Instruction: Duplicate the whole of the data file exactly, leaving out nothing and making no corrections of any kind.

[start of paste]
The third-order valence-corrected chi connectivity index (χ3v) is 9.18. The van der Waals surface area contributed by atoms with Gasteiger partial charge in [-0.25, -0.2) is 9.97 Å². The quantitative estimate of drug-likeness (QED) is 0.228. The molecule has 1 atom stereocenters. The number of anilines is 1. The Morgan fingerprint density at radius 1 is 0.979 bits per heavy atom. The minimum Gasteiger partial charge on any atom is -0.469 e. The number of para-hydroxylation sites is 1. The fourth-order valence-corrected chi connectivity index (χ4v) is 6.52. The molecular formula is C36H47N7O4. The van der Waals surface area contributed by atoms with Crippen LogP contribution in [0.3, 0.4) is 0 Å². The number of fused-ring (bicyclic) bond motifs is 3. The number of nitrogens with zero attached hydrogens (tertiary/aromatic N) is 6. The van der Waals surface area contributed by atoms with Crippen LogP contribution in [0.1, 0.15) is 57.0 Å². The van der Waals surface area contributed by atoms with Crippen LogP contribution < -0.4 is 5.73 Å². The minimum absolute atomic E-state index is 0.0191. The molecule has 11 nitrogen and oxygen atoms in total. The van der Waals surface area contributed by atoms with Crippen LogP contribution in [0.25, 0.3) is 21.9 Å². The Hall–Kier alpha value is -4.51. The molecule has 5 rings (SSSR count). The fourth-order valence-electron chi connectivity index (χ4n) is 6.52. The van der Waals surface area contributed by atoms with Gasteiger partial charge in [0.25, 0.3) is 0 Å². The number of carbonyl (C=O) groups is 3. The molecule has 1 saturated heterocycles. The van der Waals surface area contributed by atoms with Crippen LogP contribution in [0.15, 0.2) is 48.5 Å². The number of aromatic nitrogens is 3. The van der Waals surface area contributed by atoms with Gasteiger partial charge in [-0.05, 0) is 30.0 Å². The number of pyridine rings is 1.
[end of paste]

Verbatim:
The third-order valence-corrected chi connectivity index (χ3v) is 9.18. The van der Waals surface area contributed by atoms with Gasteiger partial charge in [-0.25, -0.2) is 9.97 Å². The quantitative estimate of drug-likeness (QED) is 0.228. The molecule has 1 atom stereocenters. The number of anilines is 1. The Morgan fingerprint density at radius 1 is 0.979 bits per heavy atom. The minimum Gasteiger partial charge on any atom is -0.469 e. The number of para-hydroxylation sites is 1. The fourth-order valence-corrected chi connectivity index (χ4v) is 6.52. The molecular formula is C36H47N7O4. The van der Waals surface area contributed by atoms with Crippen LogP contribution in [0.3, 0.4) is 0 Å². The number of fused-ring (bicyclic) bond motifs is 3. The number of nitrogens with zero attached hydrogens (tertiary/aromatic N) is 6. The van der Waals surface area contributed by atoms with Crippen LogP contribution in [0.1, 0.15) is 57.0 Å². The van der Waals surface area contributed by atoms with Crippen LogP contribution < -0.4 is 5.73 Å². The minimum absolute atomic E-state index is 0.0191. The molecule has 11 nitrogen and oxygen atoms in total. The van der Waals surface area contributed by atoms with Crippen LogP contribution in [0.25, 0.3) is 21.9 Å². The Hall–Kier alpha value is -4.51. The molecule has 5 rings (SSSR count). The fourth-order valence-electron chi connectivity index (χ4n) is 6.52. The van der Waals surface area contributed by atoms with Gasteiger partial charge in [0.25, 0.3) is 0 Å². The number of carbonyl (C=O) groups is 3. The molecule has 1 saturated heterocycles. The van der Waals surface area contributed by atoms with Crippen LogP contribution in [0.15, 0.2) is 48.5 Å². The number of aromatic nitrogens is 3. The van der Waals surface area contributed by atoms with Gasteiger partial charge in [-0.05, 0) is 30.0 Å². The number of pyridine rings is 1.